Cadmium is known as a hazardous environmental pollutant with toxic effects on living organisms (Ensafi et al. 2006). Cadmium ions are easily absorbed by vegetables, as well as in animal-based food, and are principally distributed in the liver and kidneys (Oymak et al. 2009). Heavy metals such as lead and cadmium are toxic when absorbed into the body (Abbasi et al. 2011). Owing to the low concentrations of these metals in food and biological samples, the development of new methods for quantifying trace metals is required and challenged. Several analytical methods have been reported to quantitatively determine the lead and cadmium at trace levels in a variety of samples including atomic absorption spectrometry (Karadjova et al. 2000; Baranowska et al. 2002) and inductively coupled plasma optical emission spectroscopy (Vassileva & Furuta 2001). However, these techniques have some disadvantages such as expensive apparatus, complicated operation, high cost of maintenance, and requiring well-controlled experimental conditions. For these reasons, electrochemical methods such as differential pulse polarography (Sreedhar et al. 2009), cathodic stripping voltammetry (Locatelli & Torsi 1999) for the determination of heavy metal ions, including lead and cadmium, is one of the most favorable techniques. Some of the advantages of adsorptive stripping voltammetry (AdSV) for trace analysis include high sensitivity, high selectivity, low instrumentation and possibility of convenient analyzing of various samples without the need for a prior separation.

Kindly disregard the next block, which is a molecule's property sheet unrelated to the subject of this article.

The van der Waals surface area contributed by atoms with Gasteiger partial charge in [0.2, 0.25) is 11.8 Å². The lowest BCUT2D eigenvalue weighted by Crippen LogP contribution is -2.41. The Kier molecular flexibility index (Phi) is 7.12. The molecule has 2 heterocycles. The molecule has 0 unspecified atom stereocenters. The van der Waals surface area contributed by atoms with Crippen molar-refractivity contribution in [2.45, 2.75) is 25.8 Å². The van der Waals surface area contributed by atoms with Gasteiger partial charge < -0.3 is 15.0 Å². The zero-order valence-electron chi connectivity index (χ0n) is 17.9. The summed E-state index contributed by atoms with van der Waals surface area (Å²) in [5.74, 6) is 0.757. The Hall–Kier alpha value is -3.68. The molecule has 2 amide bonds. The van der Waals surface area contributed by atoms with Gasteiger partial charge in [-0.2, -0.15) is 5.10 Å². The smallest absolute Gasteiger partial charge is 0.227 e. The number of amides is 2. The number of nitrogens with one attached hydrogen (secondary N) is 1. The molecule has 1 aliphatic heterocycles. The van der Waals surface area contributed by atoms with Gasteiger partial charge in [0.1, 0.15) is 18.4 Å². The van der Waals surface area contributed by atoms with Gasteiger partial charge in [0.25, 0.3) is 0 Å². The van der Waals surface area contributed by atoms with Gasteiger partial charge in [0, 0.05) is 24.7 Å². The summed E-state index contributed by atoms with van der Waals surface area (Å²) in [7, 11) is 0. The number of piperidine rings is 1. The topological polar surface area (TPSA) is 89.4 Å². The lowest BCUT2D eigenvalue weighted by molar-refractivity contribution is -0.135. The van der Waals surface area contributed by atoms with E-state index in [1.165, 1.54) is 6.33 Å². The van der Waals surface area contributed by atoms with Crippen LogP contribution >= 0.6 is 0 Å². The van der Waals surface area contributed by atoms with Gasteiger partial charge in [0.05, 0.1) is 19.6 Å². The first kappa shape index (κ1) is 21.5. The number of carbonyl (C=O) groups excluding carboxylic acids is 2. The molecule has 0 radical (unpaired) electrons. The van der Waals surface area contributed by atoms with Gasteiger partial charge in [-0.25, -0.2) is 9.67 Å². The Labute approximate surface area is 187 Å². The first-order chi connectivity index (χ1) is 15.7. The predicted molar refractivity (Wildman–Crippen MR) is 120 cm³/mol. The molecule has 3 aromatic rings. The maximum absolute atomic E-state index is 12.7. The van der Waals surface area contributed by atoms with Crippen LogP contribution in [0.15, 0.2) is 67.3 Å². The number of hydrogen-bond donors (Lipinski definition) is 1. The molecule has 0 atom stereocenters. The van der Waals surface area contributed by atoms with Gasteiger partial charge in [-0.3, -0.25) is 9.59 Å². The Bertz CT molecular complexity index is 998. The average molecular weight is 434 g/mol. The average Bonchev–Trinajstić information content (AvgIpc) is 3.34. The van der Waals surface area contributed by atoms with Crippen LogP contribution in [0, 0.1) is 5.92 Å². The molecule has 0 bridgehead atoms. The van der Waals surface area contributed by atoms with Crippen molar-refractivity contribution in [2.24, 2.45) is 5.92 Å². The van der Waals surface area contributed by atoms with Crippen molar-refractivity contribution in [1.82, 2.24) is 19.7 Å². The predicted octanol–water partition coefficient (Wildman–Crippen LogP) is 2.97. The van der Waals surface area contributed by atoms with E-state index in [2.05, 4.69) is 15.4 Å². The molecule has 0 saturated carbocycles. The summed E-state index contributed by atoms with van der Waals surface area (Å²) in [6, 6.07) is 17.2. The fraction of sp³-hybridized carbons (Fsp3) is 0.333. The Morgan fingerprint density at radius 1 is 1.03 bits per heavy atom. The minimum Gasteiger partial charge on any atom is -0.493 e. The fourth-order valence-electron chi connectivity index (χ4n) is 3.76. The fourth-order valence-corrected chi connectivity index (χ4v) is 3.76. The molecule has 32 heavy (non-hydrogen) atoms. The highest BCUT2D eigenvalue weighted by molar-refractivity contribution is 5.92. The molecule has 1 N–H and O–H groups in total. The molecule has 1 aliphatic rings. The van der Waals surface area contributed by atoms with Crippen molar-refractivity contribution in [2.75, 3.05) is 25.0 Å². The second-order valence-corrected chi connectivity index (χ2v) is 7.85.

The present study attempts to describe a new adsorptive cathodic stripping procedure for simultaneous determination of trace amounts of lead and cadmium by using gallic acid (GA) as a complexing agent. GA (3,4,5-trihydroxybenzoic acid) is a natural polyphenolic compound which is coordinated to the metal ions (Li et al. 2007) through hydroxyl groups. The method is based on the effective accumulation of the Pb(II) and Cd(II) complexes with GA onto the hanging mercury drop electrode (HMDE). This method has low detection limits and is able to determine lead and cadmium in different water samples.